And last week, the company admitted that the plant was leaking steam, which raised fears around the planet. Another steam leak was reported there today.

(Editor's Note: On Friday, Southern California Edison announced that it was not going to restart the San Onofre nuclear power plant and that, in fact, the plant was going to be shut down.)

From his California beach house at San Clemente, Richard Nixon once watched three reactors rise at nearby San Onofre. As of June 7, 2013, all three are permanently shut.

It's a monumental victory for grassroots activism. it marks an epic transition in how we get our energy.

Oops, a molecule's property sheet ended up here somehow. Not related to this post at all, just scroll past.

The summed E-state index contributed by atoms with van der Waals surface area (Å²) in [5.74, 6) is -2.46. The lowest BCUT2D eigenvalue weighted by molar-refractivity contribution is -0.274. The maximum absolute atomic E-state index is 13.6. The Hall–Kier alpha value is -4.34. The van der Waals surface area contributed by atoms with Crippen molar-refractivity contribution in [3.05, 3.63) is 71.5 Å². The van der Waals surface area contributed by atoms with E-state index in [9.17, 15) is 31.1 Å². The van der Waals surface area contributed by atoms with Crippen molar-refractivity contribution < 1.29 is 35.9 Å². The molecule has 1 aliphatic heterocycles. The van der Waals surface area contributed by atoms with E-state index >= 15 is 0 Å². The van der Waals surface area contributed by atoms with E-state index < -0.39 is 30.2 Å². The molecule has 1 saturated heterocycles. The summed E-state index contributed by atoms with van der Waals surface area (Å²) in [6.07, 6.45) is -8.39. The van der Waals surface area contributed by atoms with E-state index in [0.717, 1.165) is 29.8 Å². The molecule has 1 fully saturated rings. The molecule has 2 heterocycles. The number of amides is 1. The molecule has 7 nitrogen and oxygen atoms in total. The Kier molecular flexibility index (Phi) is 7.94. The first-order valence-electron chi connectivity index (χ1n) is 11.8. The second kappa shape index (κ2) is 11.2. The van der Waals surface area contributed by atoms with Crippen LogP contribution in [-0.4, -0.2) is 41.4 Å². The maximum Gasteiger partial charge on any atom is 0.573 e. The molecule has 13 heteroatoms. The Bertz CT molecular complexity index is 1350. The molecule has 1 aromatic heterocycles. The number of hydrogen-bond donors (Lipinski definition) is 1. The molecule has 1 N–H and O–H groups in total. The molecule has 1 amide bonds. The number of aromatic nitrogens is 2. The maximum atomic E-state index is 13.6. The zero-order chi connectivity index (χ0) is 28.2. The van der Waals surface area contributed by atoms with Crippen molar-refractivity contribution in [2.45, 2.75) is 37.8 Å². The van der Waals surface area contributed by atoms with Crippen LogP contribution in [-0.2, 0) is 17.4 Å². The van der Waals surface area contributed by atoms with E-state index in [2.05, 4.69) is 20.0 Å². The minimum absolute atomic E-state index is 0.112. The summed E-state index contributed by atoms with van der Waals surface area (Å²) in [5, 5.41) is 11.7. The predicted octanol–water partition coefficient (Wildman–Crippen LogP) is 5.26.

Swing state Ohio mocks the very idea of democracy. As it so often does, Ohio reflects a national trend: this one the plunge toward corporate one-party state governments very much at odds with what the public thinks and wants.

But even an apparently absolute moneyed take-over of the Buckeye Heartland has its limits when it comes to workers' rights.

Like far too many sibling states, Ohio's ruling superstructure -- its governor, his cabinet, the legislature and the state supreme court -- is far to the right of the voting populace.

There it stood, 500 feet of insult and injury. And then it crashed to the ground.

The weather tower at the proposed Montague double-reactor complex was meant to test wind direction in case of an accident. In early 1974, the project was estimated at $1.35 billion, as much as double the entire assessed value of all the real estate in this rural Connecticut Valley town, 90 miles west of Boston.

Then -- 39 years ago this week -- Sam Lovejoy knocked it down.